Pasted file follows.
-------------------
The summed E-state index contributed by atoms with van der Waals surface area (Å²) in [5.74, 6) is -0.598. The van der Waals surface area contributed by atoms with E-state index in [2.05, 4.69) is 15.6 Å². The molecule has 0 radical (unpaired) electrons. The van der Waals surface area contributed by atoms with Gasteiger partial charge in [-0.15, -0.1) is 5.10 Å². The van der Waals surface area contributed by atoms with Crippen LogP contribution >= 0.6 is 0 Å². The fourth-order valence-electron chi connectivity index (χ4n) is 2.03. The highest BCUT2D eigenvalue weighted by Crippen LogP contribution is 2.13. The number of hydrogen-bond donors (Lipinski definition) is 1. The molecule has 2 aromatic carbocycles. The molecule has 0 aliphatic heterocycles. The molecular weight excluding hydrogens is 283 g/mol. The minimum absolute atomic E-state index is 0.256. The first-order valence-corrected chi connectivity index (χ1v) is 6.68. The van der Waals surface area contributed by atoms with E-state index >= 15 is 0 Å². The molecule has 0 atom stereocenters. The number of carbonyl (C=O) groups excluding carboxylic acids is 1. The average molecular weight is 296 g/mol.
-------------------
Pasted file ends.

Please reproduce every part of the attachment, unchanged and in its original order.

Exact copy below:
The summed E-state index contributed by atoms with van der Waals surface area (Å²) in [5.74, 6) is -0.598. The van der Waals surface area contributed by atoms with E-state index in [2.05, 4.69) is 15.6 Å². The molecule has 0 radical (unpaired) electrons. The van der Waals surface area contributed by atoms with Gasteiger partial charge in [-0.15, -0.1) is 5.10 Å². The van der Waals surface area contributed by atoms with Crippen LogP contribution >= 0.6 is 0 Å². The fourth-order valence-electron chi connectivity index (χ4n) is 2.03. The highest BCUT2D eigenvalue weighted by Crippen LogP contribution is 2.13. The number of hydrogen-bond donors (Lipinski definition) is 1. The molecule has 2 aromatic carbocycles. The molecule has 0 aliphatic heterocycles. The molecular weight excluding hydrogens is 283 g/mol. The minimum absolute atomic E-state index is 0.256. The first-order valence-corrected chi connectivity index (χ1v) is 6.68. The van der Waals surface area contributed by atoms with E-state index >= 15 is 0 Å². The molecule has 0 atom stereocenters. The number of carbonyl (C=O) groups excluding carboxylic acids is 1. The average molecular weight is 296 g/mol.